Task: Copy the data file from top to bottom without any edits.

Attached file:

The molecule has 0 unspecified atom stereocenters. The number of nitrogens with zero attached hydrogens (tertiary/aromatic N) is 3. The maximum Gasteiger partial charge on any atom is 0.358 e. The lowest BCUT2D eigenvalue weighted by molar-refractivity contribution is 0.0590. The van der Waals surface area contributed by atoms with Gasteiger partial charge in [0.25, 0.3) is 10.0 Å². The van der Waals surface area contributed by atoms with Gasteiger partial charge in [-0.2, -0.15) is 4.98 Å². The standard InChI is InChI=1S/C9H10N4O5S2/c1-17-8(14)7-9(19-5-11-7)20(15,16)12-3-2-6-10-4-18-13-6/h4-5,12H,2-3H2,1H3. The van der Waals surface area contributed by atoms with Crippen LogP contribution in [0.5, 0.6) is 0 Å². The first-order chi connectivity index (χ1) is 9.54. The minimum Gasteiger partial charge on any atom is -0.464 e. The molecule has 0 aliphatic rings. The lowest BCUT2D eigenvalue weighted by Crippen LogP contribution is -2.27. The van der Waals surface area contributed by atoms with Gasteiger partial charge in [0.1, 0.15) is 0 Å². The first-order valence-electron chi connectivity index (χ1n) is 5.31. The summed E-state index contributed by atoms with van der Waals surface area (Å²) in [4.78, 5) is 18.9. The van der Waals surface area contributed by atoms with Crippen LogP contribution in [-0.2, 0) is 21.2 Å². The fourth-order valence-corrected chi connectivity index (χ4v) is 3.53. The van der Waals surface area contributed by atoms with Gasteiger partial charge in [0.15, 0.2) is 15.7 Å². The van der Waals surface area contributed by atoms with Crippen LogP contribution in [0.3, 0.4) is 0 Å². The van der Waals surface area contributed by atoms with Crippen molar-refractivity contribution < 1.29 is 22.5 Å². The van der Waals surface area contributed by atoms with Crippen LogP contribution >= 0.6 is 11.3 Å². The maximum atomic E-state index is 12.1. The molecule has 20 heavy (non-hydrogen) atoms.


The molecule has 0 unspecified atom stereocenters. The number of nitrogens with zero attached hydrogens (tertiary/aromatic N) is 3. The maximum Gasteiger partial charge on any atom is 0.358 e. The lowest BCUT2D eigenvalue weighted by molar-refractivity contribution is 0.0590. The van der Waals surface area contributed by atoms with Gasteiger partial charge in [0.25, 0.3) is 10.0 Å². The van der Waals surface area contributed by atoms with Gasteiger partial charge in [-0.2, -0.15) is 4.98 Å². The standard InChI is InChI=1S/C9H10N4O5S2/c1-17-8(14)7-9(19-5-11-7)20(15,16)12-3-2-6-10-4-18-13-6/h4-5,12H,2-3H2,1H3. The van der Waals surface area contributed by atoms with Crippen LogP contribution in [0.5, 0.6) is 0 Å². The first-order chi connectivity index (χ1) is 9.54. The minimum Gasteiger partial charge on any atom is -0.464 e. The molecule has 0 aliphatic rings. The lowest BCUT2D eigenvalue weighted by Crippen LogP contribution is -2.27. The van der Waals surface area contributed by atoms with Gasteiger partial charge in [0.1, 0.15) is 0 Å². The first-order valence-electron chi connectivity index (χ1n) is 5.31. The summed E-state index contributed by atoms with van der Waals surface area (Å²) in [4.78, 5) is 18.9. The van der Waals surface area contributed by atoms with Crippen LogP contribution in [-0.2, 0) is 21.2 Å². The fourth-order valence-corrected chi connectivity index (χ4v) is 3.53. The van der Waals surface area contributed by atoms with Gasteiger partial charge in [0.15, 0.2) is 15.7 Å². The van der Waals surface area contributed by atoms with Crippen LogP contribution in [0.3, 0.4) is 0 Å². The van der Waals surface area contributed by atoms with Crippen molar-refractivity contribution < 1.29 is 22.5 Å². The van der Waals surface area contributed by atoms with Crippen LogP contribution >= 0.6 is 11.3 Å². The maximum atomic E-state index is 12.1. The molecule has 20 heavy (non-hydrogen) atoms.